The performances are broad and the dialogue blunt-force, but it’s for a threepenny operatic purpose and it’s done intelligently: Just check with the archives of Siskel and Ebert, who each gave it a thumb’s up! Much like the even stranger and sicker sequel FREEWAY II: CONFESSIONS OF A TRICKBABY (which uses gonzo tactics and Hansel & Gretel’s tale to portray recurrent themes of eating disorders and pedophilia), the audience might expect the fairytale DNA to blur the edges of the harsher themes. Instead, it all ends up making the various dank, strange affairs even darker and weirder. Much like those Grimm boys used proto-Leatherface (but make it furry) to sell their message of not talking to interesting strangers I guess, FREEWAY uses big-name stars and clever subversion to help let the audience know that terrible shit will happen no matter what we do, but that’s no excuse to not try to be strong and fuck up a face if need be.
Matt Wedge — PHANTOM OF THE PARADISE (1977)
Maybe I’m pushing the boundaries of what can be considered a fairy tale, but the oft-adapted legend of Faust was given arguably its finest cinematic treatment when Brian De Palma and Paul Williams turned it into a damning indictment of the evils of the music industry in the early ‘70s. A film that should not have worked at all—as it combined De Palma’s visual flair with his cynical script and Williams’ terrific rock opera songs (not to mention his demented performance as the film’s embodiment of the devil). But the storytelling extremes actually are justified by the nightmare logic of the original legend. On a side note, I promise that one day I’ll stop offering up this movie as an answer to everything.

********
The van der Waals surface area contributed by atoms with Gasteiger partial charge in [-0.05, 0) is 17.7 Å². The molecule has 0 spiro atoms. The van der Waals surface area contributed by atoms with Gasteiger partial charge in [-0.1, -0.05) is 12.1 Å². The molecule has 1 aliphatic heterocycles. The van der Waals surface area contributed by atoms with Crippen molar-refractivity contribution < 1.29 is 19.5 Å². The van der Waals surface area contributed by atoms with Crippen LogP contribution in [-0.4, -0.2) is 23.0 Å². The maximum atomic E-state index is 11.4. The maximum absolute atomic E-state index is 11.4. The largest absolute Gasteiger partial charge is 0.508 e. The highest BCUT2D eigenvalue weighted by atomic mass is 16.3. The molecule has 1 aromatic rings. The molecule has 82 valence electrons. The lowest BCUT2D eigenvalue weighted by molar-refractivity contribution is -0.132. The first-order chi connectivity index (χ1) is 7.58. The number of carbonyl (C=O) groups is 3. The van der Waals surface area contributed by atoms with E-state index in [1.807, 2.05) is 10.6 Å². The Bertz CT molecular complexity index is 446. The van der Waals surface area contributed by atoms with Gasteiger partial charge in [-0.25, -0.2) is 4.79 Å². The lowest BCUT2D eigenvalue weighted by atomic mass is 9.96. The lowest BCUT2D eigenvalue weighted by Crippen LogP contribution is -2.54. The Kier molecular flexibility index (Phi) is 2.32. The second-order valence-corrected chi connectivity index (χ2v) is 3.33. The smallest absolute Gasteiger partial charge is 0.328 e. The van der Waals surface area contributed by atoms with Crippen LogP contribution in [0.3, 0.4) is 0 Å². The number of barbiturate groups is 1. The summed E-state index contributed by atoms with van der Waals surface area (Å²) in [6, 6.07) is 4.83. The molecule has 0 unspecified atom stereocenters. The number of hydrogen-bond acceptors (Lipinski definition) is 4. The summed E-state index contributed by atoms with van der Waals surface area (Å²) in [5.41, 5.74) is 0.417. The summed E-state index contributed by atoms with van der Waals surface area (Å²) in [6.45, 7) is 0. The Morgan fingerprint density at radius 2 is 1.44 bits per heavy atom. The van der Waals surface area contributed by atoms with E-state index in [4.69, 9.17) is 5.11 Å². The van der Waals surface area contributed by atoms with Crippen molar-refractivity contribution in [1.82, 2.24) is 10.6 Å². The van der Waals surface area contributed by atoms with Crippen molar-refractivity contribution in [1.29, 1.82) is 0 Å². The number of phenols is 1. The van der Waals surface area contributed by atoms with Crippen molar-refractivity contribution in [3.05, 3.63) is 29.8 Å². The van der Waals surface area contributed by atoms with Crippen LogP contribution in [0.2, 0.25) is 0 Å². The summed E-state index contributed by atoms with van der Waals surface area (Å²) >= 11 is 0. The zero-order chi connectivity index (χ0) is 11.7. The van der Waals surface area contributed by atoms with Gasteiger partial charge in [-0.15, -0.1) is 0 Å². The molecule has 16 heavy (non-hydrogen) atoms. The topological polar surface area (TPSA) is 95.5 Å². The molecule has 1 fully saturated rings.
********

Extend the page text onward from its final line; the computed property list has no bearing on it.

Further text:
Sarah Jane — VALERIE AND HER WEEK OF WONDERS (1970)
At a screening of GRETEL & HANSEL this week, the director of the film, Osgood Perkins, was asked a question about the influence of Jodorowsky’s THE HOLY MOUNTAIN on his movie. He freely admitted that he did, indeed, borrow from Jodorowsky. There are so many different pieces of fairy tale movies from THE WIZARD OF OZ to Argento’s SUSPIRIA. I wish I would’ve asked him if he had seen VALERIE AND HER WEEK OF WONDERS because I definitely feel there are some parallels.